Peace and Friendship Treaties
On the East Coast, Peace and Friendship Treaties were signed with Mi'kmaq, Maliseet and Passamaquoddy First Nations prior to 1779. Treaties are solemn agreements that set out long-standing promises, mutual obligations and benefits for both parties. The British Crown first began entering into treaties to end hostilities and encourage cooperation between the British and First Nations. As the British and French competed for control of North America, treaties were also strategic alliances which could make the difference between success and failure for European powers.
- Map: Atlantic and Quebec Regions
- Why are Peace and Friendship Treaties different than other Treaties in Canada?
- How is the situation today in the Maritimes and Gaspé different from other parts of Canada?
- What happens to the treaties once a new long-term agreement is negotiated?
Section 35 of the Canadian Constitution recognizes and affirms existing Aboriginal and treaty rights of the Aboriginal people of Canada, including the Peace and Friendship Treaties. This means that since 1982 treaty rights are protected by Canada's Constitution.
The following two Maritime Peace and Friendship Treaties contain treaty rights that have been recognized by the Supreme Court of Canada.
- Treaty of 1725 or Dummer's Treaty
- 1728 Ratification of the Treaty of 1725
- 1749 Renewal of the Treaty of 1725
- 1749 Ratification of the Renewal of the Treaty of 1725
Why are Peace and Friendship Treaties different than other historic treaties in Canada?
Starting in 1701, in what was to eventually become Canada, the British Crown entered into treaties to encourage peaceful relations between First Nations and non-Aboriginal people. Some treaties, like the Peace and Friendship treaties in the Maritimes, were to end hostilities and encourage cooperation between the British and First Nations.
Others, like the Upper Canada Treaties (1764 to 1862), Vancouver Island (Douglas) Treaties (1850 to 1854) and Numbered Treaties in Ontario, across the Prairies, as well as parts of the Northwest Territories (1871 to 1921), involved First Nations ceding or surrendering their rights to the land in exchange for a variety of benefits. These benefits included such things as reserve lands, farming equipment and animals, annual payments, ammunition, clothing and certain rights to hunt and fish.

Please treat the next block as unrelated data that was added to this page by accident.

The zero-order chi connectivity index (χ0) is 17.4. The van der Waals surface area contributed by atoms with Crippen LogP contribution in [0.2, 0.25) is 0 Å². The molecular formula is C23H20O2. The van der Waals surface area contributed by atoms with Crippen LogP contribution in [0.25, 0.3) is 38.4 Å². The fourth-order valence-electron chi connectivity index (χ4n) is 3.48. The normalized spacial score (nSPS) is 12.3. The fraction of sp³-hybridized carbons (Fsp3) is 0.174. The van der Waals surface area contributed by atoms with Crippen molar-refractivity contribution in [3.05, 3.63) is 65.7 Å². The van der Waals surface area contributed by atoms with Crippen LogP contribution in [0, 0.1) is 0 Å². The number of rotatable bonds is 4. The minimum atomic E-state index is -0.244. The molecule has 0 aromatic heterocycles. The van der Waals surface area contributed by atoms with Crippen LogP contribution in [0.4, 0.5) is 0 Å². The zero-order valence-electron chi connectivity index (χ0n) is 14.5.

Unlike later treaties signed in other parts of Canada, the Peace and Friendship Treaties did not involve First Nations surrendering rights to the lands and resources they had traditionally used and occupied.
How is the situation today in the Maritimes and Gaspé different from other parts of Canada?
The Supreme Court of Canada confirmed that Mi'kmaq and Maliseet First Nations continue to have treaty rights to hunt, fish and gather towards earning a moderate livelihood. These treaty rights must be implemented. Along with these treaty rights, First Nations maintain that they continue to hold Aboriginal rights and title throughout their traditional territory. This creates a special situation unlike any other found in Canada. There is no model or generic approach to follow on how to proceed in these negotiations. All parties must be prepared to consider how to devise a negotiation process which meets everyone's circumstances, needs and interests.
What happens to the treaties once a new long-term agreement is negotiated?
This will be up to the parties to determine through negotiations. Section 35 of the Canadian Constitution recognizes and affirms existing Aboriginal and treaty rights and this includes the Peace and Friendship Treaties signed in the Maritimes and Gaspé region of Quebec. Negotiations will respect the Peace and Friendship Treaties.
For more information on Maritime Peace and Friendship Treaties, check out:
- Fact sheet on Peace and Friendship Treaties in the Maritimes and Gaspé, prepared by William Wicken, PhD (The attached paper is the work of Prof. Wicken, PhD, and represents his views respecting the Crown/ Aboriginal treaty relationship in the Atlantic. It does not necessarily represent the views of the federal government.)
- The Indian Treaties Collection of the Nova Scotia Archives, which includes images of some of the actual treaty texts
- The Aboriginal and Treaty Rights Education Initiative by the Atlantic Policy Congress of First Nations Chiefs
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